Related: Fisker is going public: Five things to know about the electric-car maker ahead of its IPO

The Trump administration has already eased Obama-era targets and offers minimal support for EVs, calling for 5% of U.S. auto sales to be electric in any year from 2022 to 2026, according to Bloomberg New Energy Finance.

Under Biden’s proposed aim for emissions, the EV share of passenger vehicle sales would have to hit at least 25% by 2026, with electric-car sales reaching 4 million per year,  Bloomberg NEF analysts, led by Aleksandra O’Donovan, said in a recent report.

“A Biden win, coupled with Democrats taking control of the Senate, has the potential to shift the trajectory of electric vehicle adoption for years while reversing some of the damage inflicted by the current administration,” O’Donovan and team said. Several razor-thin Senate races have made the chamber, currently under Republican control, too close to call ahead of Tuesday.

Either presidential winner may face a mixed Congress, but one that increasingly wants some progress on climate change and recognizes younger buyer interest in EVs. A majority of voters, including Republican-leaning women, voters of color and younger voters view climate change as a priority for both the next administration and Congress. An Economist/YouGov poll from late last month found that climate is the number three issue among all voters and is the number two issue for Democrats and young voters age 18-29.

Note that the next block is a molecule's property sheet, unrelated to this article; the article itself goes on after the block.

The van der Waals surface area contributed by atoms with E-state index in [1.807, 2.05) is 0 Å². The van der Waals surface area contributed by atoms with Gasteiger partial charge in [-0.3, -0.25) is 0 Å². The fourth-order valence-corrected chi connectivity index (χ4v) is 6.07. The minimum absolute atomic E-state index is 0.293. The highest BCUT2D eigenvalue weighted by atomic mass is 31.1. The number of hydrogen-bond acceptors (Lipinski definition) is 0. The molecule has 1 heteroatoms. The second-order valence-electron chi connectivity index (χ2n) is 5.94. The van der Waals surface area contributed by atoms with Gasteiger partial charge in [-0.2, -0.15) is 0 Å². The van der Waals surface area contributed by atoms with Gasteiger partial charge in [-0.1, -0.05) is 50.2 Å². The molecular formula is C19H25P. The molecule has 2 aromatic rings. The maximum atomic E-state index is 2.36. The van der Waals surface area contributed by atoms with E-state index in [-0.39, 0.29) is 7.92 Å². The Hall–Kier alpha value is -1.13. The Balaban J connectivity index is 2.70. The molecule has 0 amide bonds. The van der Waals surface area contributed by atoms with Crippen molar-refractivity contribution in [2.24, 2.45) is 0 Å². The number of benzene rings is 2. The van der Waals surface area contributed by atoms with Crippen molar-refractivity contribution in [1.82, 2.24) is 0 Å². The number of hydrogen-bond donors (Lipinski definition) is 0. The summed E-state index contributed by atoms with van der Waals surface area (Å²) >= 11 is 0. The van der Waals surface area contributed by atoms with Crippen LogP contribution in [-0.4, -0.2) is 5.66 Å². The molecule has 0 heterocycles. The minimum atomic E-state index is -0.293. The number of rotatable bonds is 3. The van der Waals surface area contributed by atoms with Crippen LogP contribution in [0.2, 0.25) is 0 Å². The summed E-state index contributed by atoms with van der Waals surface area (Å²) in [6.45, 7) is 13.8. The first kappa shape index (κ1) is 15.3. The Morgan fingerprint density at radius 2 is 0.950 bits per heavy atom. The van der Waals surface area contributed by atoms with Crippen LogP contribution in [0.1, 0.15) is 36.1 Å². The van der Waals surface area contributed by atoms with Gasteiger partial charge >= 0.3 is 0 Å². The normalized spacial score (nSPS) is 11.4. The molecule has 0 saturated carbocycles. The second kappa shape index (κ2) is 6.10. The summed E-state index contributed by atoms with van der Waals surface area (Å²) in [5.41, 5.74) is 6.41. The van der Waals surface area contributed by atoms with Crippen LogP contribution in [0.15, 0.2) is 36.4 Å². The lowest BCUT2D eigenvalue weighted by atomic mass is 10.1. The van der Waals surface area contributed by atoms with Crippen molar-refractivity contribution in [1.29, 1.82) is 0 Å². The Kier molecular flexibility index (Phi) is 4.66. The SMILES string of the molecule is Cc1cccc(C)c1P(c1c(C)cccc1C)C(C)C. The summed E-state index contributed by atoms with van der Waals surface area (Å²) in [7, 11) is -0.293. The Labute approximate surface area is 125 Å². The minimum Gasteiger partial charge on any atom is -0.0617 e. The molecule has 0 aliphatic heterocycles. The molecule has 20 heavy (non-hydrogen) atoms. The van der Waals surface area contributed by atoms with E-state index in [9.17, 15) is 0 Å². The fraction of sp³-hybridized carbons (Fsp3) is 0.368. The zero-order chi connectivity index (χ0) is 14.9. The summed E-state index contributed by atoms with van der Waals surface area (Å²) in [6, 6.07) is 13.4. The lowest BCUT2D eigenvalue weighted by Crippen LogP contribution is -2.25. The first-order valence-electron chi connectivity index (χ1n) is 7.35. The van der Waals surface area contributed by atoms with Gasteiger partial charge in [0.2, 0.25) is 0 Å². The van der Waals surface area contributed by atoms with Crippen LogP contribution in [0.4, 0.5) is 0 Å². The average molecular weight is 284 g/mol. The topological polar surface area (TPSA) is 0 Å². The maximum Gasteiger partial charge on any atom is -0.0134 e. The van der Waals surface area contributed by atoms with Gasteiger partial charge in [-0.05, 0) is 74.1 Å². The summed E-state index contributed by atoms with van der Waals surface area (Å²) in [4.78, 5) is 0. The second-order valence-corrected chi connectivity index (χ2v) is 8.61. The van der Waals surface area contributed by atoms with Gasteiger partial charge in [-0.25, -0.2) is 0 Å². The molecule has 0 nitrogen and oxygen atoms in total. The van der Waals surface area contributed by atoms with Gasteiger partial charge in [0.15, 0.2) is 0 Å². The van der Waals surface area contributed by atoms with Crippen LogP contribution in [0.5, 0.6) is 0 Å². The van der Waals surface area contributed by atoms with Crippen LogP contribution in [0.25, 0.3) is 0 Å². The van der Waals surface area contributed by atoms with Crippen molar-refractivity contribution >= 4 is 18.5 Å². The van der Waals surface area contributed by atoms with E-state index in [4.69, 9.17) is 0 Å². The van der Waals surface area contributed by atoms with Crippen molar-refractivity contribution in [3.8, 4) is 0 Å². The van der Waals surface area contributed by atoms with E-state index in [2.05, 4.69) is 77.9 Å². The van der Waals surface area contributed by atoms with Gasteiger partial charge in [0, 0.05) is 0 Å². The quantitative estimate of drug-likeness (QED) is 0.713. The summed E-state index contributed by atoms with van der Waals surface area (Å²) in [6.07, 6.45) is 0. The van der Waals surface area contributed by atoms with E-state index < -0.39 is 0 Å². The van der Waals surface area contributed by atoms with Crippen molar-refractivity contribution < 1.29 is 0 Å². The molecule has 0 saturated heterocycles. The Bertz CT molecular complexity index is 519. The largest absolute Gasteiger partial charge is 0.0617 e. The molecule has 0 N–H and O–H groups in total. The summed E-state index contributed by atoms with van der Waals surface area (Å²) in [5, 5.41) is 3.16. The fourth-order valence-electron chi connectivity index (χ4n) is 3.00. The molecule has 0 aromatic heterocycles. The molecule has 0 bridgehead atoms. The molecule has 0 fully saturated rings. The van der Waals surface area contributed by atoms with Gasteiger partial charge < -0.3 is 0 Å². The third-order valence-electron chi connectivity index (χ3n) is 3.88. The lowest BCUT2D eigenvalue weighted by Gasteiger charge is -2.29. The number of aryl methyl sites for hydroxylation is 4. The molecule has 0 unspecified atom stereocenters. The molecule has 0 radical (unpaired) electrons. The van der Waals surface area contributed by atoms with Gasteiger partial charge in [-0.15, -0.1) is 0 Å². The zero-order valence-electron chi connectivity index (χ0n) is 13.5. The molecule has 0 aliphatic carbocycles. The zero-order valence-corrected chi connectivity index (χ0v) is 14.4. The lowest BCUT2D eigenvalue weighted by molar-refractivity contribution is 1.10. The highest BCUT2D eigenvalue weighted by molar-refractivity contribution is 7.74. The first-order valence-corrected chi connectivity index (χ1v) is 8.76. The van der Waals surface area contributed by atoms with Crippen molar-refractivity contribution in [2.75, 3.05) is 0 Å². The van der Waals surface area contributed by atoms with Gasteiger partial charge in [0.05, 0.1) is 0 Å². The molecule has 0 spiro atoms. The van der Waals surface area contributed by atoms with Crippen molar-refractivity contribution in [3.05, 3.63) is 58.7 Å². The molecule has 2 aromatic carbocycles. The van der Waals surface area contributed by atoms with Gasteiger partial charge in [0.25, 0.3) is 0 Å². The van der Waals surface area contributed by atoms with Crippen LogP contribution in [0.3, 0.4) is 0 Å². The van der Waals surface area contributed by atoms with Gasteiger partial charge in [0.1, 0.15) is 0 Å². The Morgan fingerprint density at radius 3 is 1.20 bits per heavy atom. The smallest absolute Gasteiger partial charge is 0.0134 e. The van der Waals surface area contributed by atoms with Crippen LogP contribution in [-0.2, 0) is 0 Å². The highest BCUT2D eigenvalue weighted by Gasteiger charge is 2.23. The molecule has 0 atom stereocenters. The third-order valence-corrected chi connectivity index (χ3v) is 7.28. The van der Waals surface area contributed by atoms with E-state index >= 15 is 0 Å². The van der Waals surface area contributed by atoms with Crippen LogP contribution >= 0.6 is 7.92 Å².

Biden’s focus on EVs and environmental policies could also be fueled further as Democratic governors apply more energy behind these efforts on a local level, said Cars.com’s Wiesenfelder. He pointed to California Gov. Gavin Newsom and his ambitious announcement to ban the sale of new gasoline-powered vehicles by 2035.  

Energy prices
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had already been trending lower, pushed there in part by more U.S. output to compete with OPEC. Then COVID-19 sapped demand and drove prices down even more.

Consistently low gas prices and tepid government support are two reasons Cars.com predicted last year that EVs would struggle to become mainstream in the U.S. even by 2030.

Read:  GM and Ford knew about climate change 50 years ago, energy trade publication has uncovered

But it is Biden’s deeper climate policy portfolio that could change the landscape, even if not overnight, analysts said.

Biden will offer dedicated grants and funding to help manufacturers retool and build new factories “to help ensure U.S. global leadership in EV manufacturing, including EV components and batteries,” the candidate has said.

Notably, not all proposals and incentives have been free of criticism, which may complicate matters for Biden if he prevails. Public charging stations may help but for now consumer preference is to charge at home.

“And well-intentioned interventions can go wrong, such as when federal tax credits of $7,500 went to buyers of $100,000 EVs, offending allies as much as opponents,” said Wiesenfelder.